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If you're going to to be doing a lot of searches through a lot of files and the files that you're searching through don't change very often, then it may be worth your time to build an index.

The basic idea is this. Using a dbm, make the key a word out of one of the files, and the value a list of files that contain that word. Thus you trade time in building the index for the speed of hash lookups.

You'll end up with two programs. One that builds the index and one that does the search.

This one will build the index.

#!/usr/bin/perl use strict; # Berkeley DBMs are my fav. use DB_File; my %Index; # remove the old index and start fresh unlink("/home/maverick/tmp/index_dbm"); tie (%Index,'DB_File',"/home/maverick/tmp/index_dbm",O_RDWR|O_CREAT,06 +40,$DB_BTREE) || die "Tie Failed: $!"; foreach my $file (glob("/home/maverick/tmp/*.txt")) { open(F,$file) || die "Can't open $file: $!"; # slirp up the file and make a list of words my @words = map { split(/\W+/,$_) } <F>; # add this file to the list of matches for this word my %uniq; foreach (@words) { if (!defined($uniq{$_})) { # we've not seen this word before, so we add i +t. # I'm also assuming that ~ is safe to use as a + seperator. if (!defined($Index{$_})) { # it's the first additon of this word, + so I don't need to prepend a '~' $Index{$_} = $file; } else { $Index{$_} .= "~$file"; } $uniq{$_} = 1; } } close(F); } untie %Index;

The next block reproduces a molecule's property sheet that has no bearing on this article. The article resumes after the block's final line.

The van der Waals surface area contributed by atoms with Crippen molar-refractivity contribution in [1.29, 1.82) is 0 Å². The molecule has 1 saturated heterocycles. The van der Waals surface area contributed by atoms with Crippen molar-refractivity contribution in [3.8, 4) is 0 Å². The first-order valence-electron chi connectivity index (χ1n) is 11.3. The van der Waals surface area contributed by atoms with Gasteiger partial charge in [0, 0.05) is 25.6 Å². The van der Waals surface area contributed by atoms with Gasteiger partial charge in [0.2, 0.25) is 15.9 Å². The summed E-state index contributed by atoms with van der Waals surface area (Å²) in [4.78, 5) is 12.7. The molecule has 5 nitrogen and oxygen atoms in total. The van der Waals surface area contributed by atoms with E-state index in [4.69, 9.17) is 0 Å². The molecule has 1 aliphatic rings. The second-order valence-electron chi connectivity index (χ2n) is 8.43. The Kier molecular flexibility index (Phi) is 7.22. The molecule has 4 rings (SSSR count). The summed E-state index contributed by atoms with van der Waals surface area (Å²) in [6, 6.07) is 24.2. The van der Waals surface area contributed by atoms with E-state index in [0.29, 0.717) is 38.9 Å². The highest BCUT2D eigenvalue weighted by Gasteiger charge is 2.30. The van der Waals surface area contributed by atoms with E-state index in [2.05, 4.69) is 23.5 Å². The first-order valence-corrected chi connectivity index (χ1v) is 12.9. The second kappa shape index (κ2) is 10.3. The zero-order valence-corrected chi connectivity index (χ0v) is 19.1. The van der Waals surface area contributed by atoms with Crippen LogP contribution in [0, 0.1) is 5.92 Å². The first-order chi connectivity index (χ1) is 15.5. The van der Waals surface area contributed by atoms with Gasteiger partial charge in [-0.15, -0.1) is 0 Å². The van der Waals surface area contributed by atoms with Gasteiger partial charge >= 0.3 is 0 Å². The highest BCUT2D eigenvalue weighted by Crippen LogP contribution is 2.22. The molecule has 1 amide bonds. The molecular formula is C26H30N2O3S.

This one searchs using it.
#!/usr/bin/perl use strict; use DB_File; my %Index; tie (%Index,'DB_File',"/home/maverick/tmp/index_dbm",O_RDWR,0640,$DB_B +TREE) || die "Tie Failed: $!"; print ">"; while(<>) { # chop off the newline $_ =~ s/[\r\n]//go; if (defined($Index{$_})) { print "$_ found in:\n"; # replace all the ~ with \n (without modifying the index) print join("\n",split(/~/,$Index{$_})),"\n"; } else { print "Not Found\n"; } print ">"; } untie(%Index);

file1.txt contains:

here's a file that contains a bunch of random keywords on many different lines that we can use for the sake of examp +le.
file2.txt contains:
here's another file that contains even more random text for the sake of example. I hope this helps solve the problem presented by tenfourty.
and if you run the index maker and then search:
darkstar:~/tmp>./ darkstar:~/tmp>./ >tenfourty tenfourty found in: /home/maverick/tmp/file2.txt >maverick Not Found >example example found in: /home/maverick/tmp/file1.txt /home/maverick/tmp/file2.txt >text text found in: /home/maverick/tmp/file2.txt >
Hope this helps :)


In reply to Re: Search Algorithm by maverick
in thread Search Algorithm by tenfourty

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